Subsequently, Washington intervened militarily in Haiti multiple times, occupied the country from 1915 to 1934, and supported the dictatorships of Francois “Papa Doc” and Jean-Claude “Baby Doc” Duvalier from 1957 to 1986 on the Cold War logic that Haiti could be a Caribbean “counterweight” to Communist Cuba.
Since the fall of the younger Duvalier, the U.S. government has continued to intervene in Haitian affairs, dangling and withdrawing aid, engaging in economic blockade, and intercepting and repatriating U.S.-bound refugees, based on who’s in charge in Port-au-Prince and whether they toe Washington’s line.
While it’s simplistic to conclude that the US government is responsible for all of Haiti’s many problems, Washington certainly bears a great deal of responsibility for those problems. The way forward and out of that culpability is less, not more, interference in Haiti’s affairs.
If the U.S. government really needs a “Haiti policy,” that policy should include two elements: free trade and welcoming refugees. Beyond that, hands off Haiti!

Thomas L. Knapp is director at the William Lloyd Garrison Center for Libertarian Advocacy Journalism.

Rumors of Cryptocurrency’s Death Greatly Exaggerated

Elon Musk is a man of many skills. He didn’t just make electric cars sexy, he sent one to space. Perhaps chief among his talents is the ability to roil markets by running his mouth. Lately, he’s aimed that talent at cryptocurrency.
In February, one of Musk’s companies, Tesla, announced that it had purchased $1.5 billion worth of Bitcoin. In March, he announced that Tesla would accept Bitcoin for purchases of its cars.
Then, in mid-May, Musk announced that Tesla was suspending vehicle purchases in Bitcoin over “increasing use of fossil fuels for Bitcoin mining and transactions,” while mentioning that “we are also looking at other cryptocurrencies that use less than 1 percent of Bitcoin’s energy transaction.”
Naturally, the price of Bitcoin in dollars crashed back to the terrible old level of February, only twice what it was worth in December.
And, naturally, the cryptocurrency naysayer chorus emerged from its groundhog hole to yell “told ya so,” just like they’ve been doing every other week since May 22, 2010, when Laszlo Hanyecz paid 10,000 Bitcoins (current value, nearly a half- billion dollars) for two pizzas.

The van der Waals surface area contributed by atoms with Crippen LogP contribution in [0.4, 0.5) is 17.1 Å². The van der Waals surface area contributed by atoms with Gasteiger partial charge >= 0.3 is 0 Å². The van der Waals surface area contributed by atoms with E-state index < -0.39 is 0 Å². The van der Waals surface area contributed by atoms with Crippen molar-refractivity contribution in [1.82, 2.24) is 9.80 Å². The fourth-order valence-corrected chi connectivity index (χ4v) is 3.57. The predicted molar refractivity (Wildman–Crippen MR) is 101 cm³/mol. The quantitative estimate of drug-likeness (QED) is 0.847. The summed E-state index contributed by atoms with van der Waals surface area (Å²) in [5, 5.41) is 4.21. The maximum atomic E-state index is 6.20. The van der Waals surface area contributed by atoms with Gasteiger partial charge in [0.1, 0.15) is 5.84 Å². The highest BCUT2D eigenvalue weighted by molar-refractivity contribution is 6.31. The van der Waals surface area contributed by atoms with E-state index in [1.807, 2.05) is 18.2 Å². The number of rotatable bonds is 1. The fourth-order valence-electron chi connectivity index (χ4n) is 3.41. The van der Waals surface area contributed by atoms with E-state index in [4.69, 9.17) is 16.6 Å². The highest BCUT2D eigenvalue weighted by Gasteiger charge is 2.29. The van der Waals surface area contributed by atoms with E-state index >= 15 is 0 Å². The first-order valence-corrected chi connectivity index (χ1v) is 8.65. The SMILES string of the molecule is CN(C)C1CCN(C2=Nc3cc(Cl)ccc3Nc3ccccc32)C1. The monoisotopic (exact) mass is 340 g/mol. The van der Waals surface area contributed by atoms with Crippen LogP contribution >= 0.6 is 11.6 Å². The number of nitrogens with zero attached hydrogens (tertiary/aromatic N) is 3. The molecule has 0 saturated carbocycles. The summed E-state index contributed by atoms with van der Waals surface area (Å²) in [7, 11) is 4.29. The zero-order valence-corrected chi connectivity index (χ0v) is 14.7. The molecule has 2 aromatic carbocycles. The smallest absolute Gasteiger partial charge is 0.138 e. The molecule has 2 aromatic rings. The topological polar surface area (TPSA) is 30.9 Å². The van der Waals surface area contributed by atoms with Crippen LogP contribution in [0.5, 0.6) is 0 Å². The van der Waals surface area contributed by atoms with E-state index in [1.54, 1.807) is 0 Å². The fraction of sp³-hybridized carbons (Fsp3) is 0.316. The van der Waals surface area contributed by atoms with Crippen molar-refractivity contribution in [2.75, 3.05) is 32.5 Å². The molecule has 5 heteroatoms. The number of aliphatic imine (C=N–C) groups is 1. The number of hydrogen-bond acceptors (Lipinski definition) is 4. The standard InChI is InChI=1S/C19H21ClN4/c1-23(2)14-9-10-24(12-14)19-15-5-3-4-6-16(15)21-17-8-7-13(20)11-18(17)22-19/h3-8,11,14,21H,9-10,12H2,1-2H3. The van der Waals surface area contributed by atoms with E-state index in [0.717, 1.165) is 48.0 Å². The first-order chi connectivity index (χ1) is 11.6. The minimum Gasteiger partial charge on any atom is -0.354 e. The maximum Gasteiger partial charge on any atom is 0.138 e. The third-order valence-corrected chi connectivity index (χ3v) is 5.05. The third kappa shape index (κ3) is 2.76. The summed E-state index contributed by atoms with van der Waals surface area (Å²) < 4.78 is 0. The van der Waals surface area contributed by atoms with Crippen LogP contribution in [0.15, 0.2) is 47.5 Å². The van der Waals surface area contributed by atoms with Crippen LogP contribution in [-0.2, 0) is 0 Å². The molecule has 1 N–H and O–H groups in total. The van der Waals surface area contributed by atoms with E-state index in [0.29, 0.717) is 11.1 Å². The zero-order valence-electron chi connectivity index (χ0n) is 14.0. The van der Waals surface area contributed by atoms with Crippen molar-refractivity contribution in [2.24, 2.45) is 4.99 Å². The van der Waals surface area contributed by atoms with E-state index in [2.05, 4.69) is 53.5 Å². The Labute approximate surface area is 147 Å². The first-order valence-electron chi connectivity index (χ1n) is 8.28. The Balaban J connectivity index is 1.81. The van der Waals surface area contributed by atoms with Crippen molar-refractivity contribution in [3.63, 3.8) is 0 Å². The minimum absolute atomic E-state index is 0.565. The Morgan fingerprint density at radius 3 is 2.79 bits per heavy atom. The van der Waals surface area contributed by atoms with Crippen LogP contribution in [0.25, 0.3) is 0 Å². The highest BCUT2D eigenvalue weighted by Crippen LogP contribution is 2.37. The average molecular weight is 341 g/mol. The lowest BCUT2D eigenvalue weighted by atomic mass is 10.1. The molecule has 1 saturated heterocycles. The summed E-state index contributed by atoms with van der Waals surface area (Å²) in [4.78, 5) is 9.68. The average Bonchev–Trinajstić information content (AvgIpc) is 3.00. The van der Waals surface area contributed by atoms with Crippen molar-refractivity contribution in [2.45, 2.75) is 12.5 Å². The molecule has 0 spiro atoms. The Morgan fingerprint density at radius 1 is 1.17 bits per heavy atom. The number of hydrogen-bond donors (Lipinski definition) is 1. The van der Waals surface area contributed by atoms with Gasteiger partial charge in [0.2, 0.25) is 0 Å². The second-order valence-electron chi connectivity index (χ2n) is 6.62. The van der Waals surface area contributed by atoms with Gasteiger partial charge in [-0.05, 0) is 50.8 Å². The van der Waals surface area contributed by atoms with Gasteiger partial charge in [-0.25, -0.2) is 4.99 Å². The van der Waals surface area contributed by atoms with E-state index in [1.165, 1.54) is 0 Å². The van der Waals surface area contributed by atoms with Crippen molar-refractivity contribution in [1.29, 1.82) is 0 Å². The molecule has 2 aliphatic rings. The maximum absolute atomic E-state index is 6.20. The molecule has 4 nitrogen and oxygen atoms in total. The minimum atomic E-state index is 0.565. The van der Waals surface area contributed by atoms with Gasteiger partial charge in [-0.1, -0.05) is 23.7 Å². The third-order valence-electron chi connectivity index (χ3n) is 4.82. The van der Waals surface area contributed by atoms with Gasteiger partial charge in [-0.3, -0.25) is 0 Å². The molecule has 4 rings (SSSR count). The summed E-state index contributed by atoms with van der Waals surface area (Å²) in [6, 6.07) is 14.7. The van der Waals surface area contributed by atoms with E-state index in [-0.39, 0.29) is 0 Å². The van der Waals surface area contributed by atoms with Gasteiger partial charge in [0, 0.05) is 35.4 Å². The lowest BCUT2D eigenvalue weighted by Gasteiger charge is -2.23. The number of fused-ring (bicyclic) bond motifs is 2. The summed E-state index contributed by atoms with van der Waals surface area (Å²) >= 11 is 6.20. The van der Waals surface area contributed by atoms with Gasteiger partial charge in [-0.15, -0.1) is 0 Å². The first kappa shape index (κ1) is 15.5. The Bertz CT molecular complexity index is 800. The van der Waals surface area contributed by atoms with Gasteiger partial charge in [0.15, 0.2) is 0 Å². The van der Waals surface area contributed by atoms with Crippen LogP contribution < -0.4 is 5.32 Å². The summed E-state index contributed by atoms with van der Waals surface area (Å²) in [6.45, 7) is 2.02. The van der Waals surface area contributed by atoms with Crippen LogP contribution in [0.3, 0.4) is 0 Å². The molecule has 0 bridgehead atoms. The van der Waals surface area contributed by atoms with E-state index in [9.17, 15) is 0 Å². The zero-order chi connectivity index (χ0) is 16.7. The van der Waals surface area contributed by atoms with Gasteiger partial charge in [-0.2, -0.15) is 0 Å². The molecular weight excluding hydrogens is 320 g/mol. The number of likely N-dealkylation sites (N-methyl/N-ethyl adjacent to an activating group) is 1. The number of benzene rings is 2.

Sorry guys, Bitcoin’s probably not going away, and cryptocurrency in general certainly isn’t.
Yes, Bitcoin mining, the computer activity involved in processing transactions, is energy-intensive.
No, not all Bitcoin is mined using fossil fuels. In fact, many serious mining outfits specifically look for locations with cheap, plentiful hydroelectric power.
And no, not all cryptocurrency mining is nearly as energy-intensive as Bitcoin mining.
So what’s Musk up to? Is he just having fun upsetting apple carts? Or is there business method behind his madness?
Financier and former Trump White House communications director Anthony Scaramucci thinks he knows. Scaramucci suggests, with a small hypothetical wager of 1/200th of a Bitcoin, that Musk’s next big cryptocurrency play will be to send Tesla’s energy subsidiary into “super clean” Bitcoin mining.
That would be a smart move from both directions. It would reduce the financial and environmental costs of mining, while giving solar and wind power a boost in their fight to displace fossil fuels generally.
The technology underlying cryptocurrency is sound. It will survive, and it will become dominant. The only question is whether it will completely displace, or be at least partially co-opted by, government monetary schemes.
Hopefully the former. Getting government out of the money business would be a gigantic leap for human freedom and prosperity, and maybe even a step toward getting government out of business entirely.

Thomas L. Knapp is director and senior news analyst at the William Lloyd Garrison Center for Libertarian Advocacy Journalism.